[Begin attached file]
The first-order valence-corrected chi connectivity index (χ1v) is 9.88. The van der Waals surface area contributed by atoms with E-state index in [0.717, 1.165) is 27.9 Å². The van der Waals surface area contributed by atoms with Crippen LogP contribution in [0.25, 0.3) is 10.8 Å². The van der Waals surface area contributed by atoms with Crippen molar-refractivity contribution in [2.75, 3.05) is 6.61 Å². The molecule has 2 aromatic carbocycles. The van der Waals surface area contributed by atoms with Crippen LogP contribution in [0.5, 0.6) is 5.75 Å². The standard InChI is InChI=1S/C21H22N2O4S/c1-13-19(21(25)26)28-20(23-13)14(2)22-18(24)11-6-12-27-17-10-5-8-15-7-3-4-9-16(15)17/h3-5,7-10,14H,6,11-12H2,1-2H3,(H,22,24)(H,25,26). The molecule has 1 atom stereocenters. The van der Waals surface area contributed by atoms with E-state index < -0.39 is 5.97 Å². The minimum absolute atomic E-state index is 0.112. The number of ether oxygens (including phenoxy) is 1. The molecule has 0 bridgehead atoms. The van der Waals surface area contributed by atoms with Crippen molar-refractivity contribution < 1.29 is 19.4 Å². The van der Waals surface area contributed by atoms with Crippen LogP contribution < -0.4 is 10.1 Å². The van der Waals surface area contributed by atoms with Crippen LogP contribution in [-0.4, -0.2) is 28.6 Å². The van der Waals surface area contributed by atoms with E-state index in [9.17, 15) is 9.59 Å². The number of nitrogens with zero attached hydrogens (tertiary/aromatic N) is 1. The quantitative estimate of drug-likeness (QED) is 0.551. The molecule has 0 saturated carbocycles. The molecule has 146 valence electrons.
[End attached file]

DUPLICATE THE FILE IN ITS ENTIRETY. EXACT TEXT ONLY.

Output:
The first-order valence-corrected chi connectivity index (χ1v) is 9.88. The van der Waals surface area contributed by atoms with E-state index in [0.717, 1.165) is 27.9 Å². The van der Waals surface area contributed by atoms with Crippen LogP contribution in [0.25, 0.3) is 10.8 Å². The van der Waals surface area contributed by atoms with Crippen molar-refractivity contribution in [2.75, 3.05) is 6.61 Å². The molecule has 2 aromatic carbocycles. The van der Waals surface area contributed by atoms with Crippen LogP contribution in [0.5, 0.6) is 5.75 Å². The standard InChI is InChI=1S/C21H22N2O4S/c1-13-19(21(25)26)28-20(23-13)14(2)22-18(24)11-6-12-27-17-10-5-8-15-7-3-4-9-16(15)17/h3-5,7-10,14H,6,11-12H2,1-2H3,(H,22,24)(H,25,26). The molecule has 1 atom stereocenters. The van der Waals surface area contributed by atoms with E-state index < -0.39 is 5.97 Å². The minimum absolute atomic E-state index is 0.112. The number of ether oxygens (including phenoxy) is 1. The molecule has 0 bridgehead atoms. The van der Waals surface area contributed by atoms with Crippen molar-refractivity contribution < 1.29 is 19.4 Å². The van der Waals surface area contributed by atoms with Crippen LogP contribution < -0.4 is 10.1 Å². The van der Waals surface area contributed by atoms with Crippen LogP contribution in [-0.4, -0.2) is 28.6 Å². The van der Waals surface area contributed by atoms with E-state index in [9.17, 15) is 9.59 Å². The number of nitrogens with zero attached hydrogens (tertiary/aromatic N) is 1. The quantitative estimate of drug-likeness (QED) is 0.551. The molecule has 0 saturated carbocycles. The molecule has 146 valence electrons.